The basic problem in memory management is how the system knows when to keep the data and when to recycle the memory so it can be used again. It sounds easy, but it's a very hard problem where the entire field of study tries to solve it and makes it optimal. The typical problems in memory management is usually a memory leak, where programs continuously allocate in a memory without ever going to end and eventually system will run out of memory. "Many programs give up memory, but attempt to access it later and crash or behave randomly. This condition is known as premature free, and the surviving reference to the memory is known as a dangling pointer. This is usually confined to manual memory management" (The Memory Management Reference, 2000). When a free memory splits into many small blocks, separated by the memory blocks that is still in use causing the allocator can't gives out big blocks of memories despite having enough memory to spare, this condition is known as external fragmentation. When a large block of memory can't allocate inside a fixed partitions that have an extra memory block which can't be used because of a smaller memory block already allocated that space causing a large gap, this condition is called internal fragment.
1.5.Managing Memory Management problems.
To overcome these problems, one of the solutions can be used is manual memory management, where the programmer has direct control over when a memory is going to be recycled. The programmer will know what's going on their systems, and can quickly deal with the problem. But there are some disadvantages such as, programmer must know and write a lot of codes to do repetitive book keeping of memory. But this disadvantage can be overcome by sub - allocators which can take advantage of special knowledge of program behavior, but it's rather inefficient or unreliable unless it's written by a memory management expert. Another methods used to overcome memory management problems, is Automatic memory management, which is a service, either as a part of the language or as an extension, that automatically recycles memory that a program would not otherwise use again.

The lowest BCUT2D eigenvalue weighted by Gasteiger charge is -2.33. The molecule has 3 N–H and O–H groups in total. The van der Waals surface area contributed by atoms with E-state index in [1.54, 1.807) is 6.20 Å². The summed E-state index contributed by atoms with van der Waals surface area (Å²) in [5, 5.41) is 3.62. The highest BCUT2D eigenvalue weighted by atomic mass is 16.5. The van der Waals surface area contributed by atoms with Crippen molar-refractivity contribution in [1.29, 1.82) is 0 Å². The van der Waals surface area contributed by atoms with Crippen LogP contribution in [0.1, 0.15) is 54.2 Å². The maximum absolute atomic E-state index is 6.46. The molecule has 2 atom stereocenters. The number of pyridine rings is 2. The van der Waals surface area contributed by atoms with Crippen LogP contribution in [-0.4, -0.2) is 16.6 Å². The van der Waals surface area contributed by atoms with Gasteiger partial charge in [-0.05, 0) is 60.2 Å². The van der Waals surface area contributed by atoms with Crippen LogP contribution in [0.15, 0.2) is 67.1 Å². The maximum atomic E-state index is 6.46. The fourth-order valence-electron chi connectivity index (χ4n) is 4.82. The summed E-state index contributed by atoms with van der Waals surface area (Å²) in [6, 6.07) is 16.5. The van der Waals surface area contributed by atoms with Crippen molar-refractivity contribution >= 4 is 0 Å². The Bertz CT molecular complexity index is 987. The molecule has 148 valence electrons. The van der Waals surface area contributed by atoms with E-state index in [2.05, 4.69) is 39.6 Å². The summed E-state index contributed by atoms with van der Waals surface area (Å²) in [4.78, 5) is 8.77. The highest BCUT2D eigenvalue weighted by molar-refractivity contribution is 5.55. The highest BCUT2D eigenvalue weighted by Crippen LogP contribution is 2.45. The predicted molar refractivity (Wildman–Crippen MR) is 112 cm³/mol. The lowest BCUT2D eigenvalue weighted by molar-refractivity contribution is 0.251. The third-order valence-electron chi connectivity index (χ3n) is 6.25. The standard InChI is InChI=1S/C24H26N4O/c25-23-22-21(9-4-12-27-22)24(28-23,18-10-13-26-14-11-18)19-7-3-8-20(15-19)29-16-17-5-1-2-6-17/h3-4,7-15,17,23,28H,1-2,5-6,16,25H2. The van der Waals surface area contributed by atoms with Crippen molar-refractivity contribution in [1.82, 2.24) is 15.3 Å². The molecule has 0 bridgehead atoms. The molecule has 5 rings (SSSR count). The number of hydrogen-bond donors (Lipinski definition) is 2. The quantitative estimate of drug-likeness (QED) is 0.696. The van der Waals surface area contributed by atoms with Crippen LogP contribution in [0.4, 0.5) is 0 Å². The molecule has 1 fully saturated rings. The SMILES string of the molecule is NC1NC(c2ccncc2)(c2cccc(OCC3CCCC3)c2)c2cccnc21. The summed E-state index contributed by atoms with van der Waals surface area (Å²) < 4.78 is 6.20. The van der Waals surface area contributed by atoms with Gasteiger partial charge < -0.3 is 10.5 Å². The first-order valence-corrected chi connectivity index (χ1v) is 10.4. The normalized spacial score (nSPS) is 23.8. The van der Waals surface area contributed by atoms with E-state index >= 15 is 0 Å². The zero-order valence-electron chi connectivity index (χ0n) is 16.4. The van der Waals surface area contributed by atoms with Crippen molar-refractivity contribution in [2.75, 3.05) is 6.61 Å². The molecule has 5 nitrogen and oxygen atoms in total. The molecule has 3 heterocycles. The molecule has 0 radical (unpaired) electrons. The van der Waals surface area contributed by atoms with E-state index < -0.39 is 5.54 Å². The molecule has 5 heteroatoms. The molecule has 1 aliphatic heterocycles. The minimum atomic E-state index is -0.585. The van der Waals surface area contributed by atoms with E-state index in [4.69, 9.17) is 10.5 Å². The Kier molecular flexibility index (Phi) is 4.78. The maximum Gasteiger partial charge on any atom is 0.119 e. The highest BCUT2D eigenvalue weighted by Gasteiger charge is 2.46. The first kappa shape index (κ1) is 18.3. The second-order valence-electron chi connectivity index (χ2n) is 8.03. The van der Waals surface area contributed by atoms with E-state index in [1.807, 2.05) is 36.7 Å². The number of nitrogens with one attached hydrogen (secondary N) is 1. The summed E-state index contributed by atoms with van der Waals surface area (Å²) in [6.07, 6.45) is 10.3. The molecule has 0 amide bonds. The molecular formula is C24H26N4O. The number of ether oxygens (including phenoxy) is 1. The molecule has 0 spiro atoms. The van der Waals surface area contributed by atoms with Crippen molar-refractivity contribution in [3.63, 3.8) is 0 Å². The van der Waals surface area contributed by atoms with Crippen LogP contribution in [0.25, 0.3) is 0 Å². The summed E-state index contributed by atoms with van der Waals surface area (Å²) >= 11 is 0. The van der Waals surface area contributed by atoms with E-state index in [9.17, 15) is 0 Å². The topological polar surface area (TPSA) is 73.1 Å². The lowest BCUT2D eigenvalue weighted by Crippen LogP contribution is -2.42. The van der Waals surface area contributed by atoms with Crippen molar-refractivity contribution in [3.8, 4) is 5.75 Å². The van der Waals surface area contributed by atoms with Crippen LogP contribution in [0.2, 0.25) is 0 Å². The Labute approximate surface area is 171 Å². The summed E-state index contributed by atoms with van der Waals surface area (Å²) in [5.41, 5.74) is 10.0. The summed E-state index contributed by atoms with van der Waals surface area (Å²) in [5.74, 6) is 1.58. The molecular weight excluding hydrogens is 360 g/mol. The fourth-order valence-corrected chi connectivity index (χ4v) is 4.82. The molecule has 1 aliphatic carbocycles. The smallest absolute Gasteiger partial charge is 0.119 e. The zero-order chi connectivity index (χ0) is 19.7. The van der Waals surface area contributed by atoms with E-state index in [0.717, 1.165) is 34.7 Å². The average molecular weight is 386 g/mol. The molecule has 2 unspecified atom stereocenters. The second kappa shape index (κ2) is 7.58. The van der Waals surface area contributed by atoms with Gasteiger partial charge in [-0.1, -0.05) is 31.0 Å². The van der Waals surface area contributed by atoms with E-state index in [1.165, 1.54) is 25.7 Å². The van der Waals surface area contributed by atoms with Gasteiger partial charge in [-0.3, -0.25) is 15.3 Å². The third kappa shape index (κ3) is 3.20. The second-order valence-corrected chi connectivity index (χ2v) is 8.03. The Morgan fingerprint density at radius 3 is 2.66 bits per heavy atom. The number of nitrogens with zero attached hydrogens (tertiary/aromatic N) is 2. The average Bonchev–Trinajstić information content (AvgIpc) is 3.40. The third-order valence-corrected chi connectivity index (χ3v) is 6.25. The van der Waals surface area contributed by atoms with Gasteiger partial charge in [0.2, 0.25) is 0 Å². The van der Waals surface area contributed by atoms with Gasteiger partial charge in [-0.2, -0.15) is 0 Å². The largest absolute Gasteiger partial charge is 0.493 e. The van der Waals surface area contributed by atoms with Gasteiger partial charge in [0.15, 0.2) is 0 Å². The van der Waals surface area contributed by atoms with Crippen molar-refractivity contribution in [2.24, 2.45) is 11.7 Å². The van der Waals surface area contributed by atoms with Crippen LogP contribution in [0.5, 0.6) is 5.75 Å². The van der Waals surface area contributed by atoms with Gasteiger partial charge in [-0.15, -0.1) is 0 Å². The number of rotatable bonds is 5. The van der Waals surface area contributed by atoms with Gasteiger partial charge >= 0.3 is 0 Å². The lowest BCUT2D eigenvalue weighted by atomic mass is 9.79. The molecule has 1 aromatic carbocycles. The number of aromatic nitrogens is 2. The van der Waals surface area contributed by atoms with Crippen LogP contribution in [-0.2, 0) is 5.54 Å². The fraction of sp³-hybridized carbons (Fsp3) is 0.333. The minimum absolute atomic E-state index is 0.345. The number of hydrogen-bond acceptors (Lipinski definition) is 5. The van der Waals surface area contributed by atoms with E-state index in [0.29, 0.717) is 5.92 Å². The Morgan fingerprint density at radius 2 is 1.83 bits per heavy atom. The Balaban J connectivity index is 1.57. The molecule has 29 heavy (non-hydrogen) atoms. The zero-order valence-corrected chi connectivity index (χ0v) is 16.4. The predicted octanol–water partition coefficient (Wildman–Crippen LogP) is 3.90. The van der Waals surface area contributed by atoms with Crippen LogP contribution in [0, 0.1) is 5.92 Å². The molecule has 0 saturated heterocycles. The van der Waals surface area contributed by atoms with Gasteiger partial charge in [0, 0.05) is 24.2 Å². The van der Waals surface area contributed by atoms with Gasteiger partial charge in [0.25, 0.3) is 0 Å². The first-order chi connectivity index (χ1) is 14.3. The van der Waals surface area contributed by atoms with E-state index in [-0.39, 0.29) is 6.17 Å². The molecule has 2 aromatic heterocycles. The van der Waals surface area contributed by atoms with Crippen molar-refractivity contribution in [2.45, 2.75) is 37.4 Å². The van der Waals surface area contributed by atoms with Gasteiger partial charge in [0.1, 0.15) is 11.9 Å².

Memory management system can swap a process temporally out of the memory to a backing store, do another needed process, and then brought back into memory for continued execution. Similar to round-robin CPU-scheduling algorithm, when a quantum expires, the memory manager will swap out that process to swap another process into the memory space that has been freed.
Memory management can also be done by the allocation of memory. First memory is divided into several fixed - sized partitions, when a partition is free, a process is loaded into the free partition and when it terminates, the partition becomes available for another process. There are 2 type of memory allocation, single - partition allocation and multiple - partition allocation. In single - partition, a single user space memory partition protected with relocation and limited registers, process are swapped in and out to provide for multi programming. Multiple - Partition allocation are available to permit multiple processes to be simultaneously resident in memory. This reduces lost time due to swapping. There are 2 techniques of multiple - partition allocation, which is, fixed size partition and variable partitioning.
Variable partitioning, or also called dynamic memory allocation, is the task of fulfilling an allocation request consists of locating a block of unused memory of sufficient size, the memory management system allocate the process whenever the memory space is available using first fit (Allocate the first space that is big enough, Search from beginning or where the previous first-fit search ended), best fit (Allocate the smallest space that is big enough, must search entire list, unless ordered by size, produces the smallest leftover space), worst fit (Allocate the largest space must also search entire list, while the needed space is small causing to produces the largest leftover space).